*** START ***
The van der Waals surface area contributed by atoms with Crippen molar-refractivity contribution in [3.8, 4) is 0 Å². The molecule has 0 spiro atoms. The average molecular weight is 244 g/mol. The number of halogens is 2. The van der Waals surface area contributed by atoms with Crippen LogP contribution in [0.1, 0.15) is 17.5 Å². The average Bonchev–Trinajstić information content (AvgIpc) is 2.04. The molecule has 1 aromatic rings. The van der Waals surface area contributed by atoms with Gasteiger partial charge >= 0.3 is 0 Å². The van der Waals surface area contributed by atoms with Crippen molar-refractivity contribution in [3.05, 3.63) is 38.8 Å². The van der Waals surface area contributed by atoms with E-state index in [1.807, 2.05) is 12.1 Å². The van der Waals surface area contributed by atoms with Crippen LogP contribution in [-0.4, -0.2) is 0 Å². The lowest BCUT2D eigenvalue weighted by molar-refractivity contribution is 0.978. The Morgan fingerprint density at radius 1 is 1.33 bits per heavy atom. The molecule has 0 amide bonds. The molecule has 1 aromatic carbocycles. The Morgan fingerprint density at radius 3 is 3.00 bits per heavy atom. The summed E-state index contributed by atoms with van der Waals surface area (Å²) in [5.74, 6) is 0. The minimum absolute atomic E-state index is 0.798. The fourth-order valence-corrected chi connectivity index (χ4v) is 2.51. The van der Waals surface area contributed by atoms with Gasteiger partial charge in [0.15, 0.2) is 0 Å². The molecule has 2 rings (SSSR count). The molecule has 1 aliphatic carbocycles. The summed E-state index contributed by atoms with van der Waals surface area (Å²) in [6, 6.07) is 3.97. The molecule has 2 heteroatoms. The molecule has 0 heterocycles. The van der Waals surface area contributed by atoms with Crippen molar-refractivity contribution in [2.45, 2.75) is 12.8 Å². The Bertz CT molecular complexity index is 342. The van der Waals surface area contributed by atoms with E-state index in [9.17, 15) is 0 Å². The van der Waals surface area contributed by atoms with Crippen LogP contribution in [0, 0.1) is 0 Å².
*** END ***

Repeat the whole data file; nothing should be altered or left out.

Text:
The van der Waals surface area contributed by atoms with Crippen molar-refractivity contribution in [3.8, 4) is 0 Å². The molecule has 0 spiro atoms. The average molecular weight is 244 g/mol. The number of halogens is 2. The van der Waals surface area contributed by atoms with Crippen LogP contribution in [0.1, 0.15) is 17.5 Å². The average Bonchev–Trinajstić information content (AvgIpc) is 2.04. The molecule has 1 aromatic rings. The van der Waals surface area contributed by atoms with Gasteiger partial charge >= 0.3 is 0 Å². The van der Waals surface area contributed by atoms with Crippen molar-refractivity contribution in [3.05, 3.63) is 38.8 Å². The van der Waals surface area contributed by atoms with E-state index in [1.807, 2.05) is 12.1 Å². The van der Waals surface area contributed by atoms with Crippen LogP contribution in [-0.4, -0.2) is 0 Å². The lowest BCUT2D eigenvalue weighted by molar-refractivity contribution is 0.978. The Morgan fingerprint density at radius 1 is 1.33 bits per heavy atom. The molecule has 0 amide bonds. The molecule has 1 aromatic carbocycles. The Morgan fingerprint density at radius 3 is 3.00 bits per heavy atom. The summed E-state index contributed by atoms with van der Waals surface area (Å²) in [5.74, 6) is 0. The minimum absolute atomic E-state index is 0.798. The fourth-order valence-corrected chi connectivity index (χ4v) is 2.51. The van der Waals surface area contributed by atoms with Gasteiger partial charge in [0.15, 0.2) is 0 Å². The molecule has 2 rings (SSSR count). The molecule has 1 aliphatic carbocycles. The summed E-state index contributed by atoms with van der Waals surface area (Å²) in [6, 6.07) is 3.97. The molecule has 2 heteroatoms. The molecule has 0 heterocycles. The van der Waals surface area contributed by atoms with Crippen molar-refractivity contribution in [2.45, 2.75) is 12.8 Å². The Bertz CT molecular complexity index is 342. The van der Waals surface area contributed by atoms with E-state index in [9.17, 15) is 0 Å². The van der Waals surface area contributed by atoms with Crippen LogP contribution in [0, 0.1) is 0 Å².